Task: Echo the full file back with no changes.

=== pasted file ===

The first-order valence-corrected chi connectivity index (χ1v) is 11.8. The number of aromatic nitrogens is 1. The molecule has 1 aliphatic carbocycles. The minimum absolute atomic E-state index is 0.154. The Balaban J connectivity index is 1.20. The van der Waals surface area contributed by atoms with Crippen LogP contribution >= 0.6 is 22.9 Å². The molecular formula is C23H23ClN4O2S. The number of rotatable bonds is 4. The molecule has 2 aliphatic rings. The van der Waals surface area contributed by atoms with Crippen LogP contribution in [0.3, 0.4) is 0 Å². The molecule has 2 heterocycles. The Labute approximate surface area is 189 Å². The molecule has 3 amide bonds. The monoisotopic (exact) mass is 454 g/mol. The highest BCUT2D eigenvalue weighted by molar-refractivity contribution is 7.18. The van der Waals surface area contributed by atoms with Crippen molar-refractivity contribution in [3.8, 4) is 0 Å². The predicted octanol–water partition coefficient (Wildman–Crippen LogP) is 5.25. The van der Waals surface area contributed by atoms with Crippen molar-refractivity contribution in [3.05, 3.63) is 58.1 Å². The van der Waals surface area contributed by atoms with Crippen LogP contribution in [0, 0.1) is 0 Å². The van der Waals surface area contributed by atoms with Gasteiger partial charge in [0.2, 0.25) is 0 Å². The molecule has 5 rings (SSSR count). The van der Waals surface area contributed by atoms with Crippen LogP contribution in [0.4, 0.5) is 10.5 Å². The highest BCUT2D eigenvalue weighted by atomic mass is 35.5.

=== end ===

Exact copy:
The first-order valence-corrected chi connectivity index (χ1v) is 11.8. The number of aromatic nitrogens is 1. The molecule has 1 aliphatic carbocycles. The minimum absolute atomic E-state index is 0.154. The Balaban J connectivity index is 1.20. The van der Waals surface area contributed by atoms with Crippen LogP contribution >= 0.6 is 22.9 Å². The molecular formula is C23H23ClN4O2S. The number of rotatable bonds is 4. The molecule has 2 aliphatic rings. The van der Waals surface area contributed by atoms with Crippen LogP contribution in [0.3, 0.4) is 0 Å². The molecule has 2 heterocycles. The Labute approximate surface area is 189 Å². The molecule has 3 amide bonds. The monoisotopic (exact) mass is 454 g/mol. The highest BCUT2D eigenvalue weighted by molar-refractivity contribution is 7.18. The van der Waals surface area contributed by atoms with Crippen molar-refractivity contribution in [3.8, 4) is 0 Å². The predicted octanol–water partition coefficient (Wildman–Crippen LogP) is 5.25. The van der Waals surface area contributed by atoms with Crippen molar-refractivity contribution in [3.05, 3.63) is 58.1 Å². The van der Waals surface area contributed by atoms with Crippen LogP contribution in [0, 0.1) is 0 Å². The van der Waals surface area contributed by atoms with Gasteiger partial charge in [0.2, 0.25) is 0 Å². The molecule has 5 rings (SSSR count). The van der Waals surface area contributed by atoms with Crippen LogP contribution in [0.4, 0.5) is 10.5 Å². The highest BCUT2D eigenvalue weighted by atomic mass is 35.5.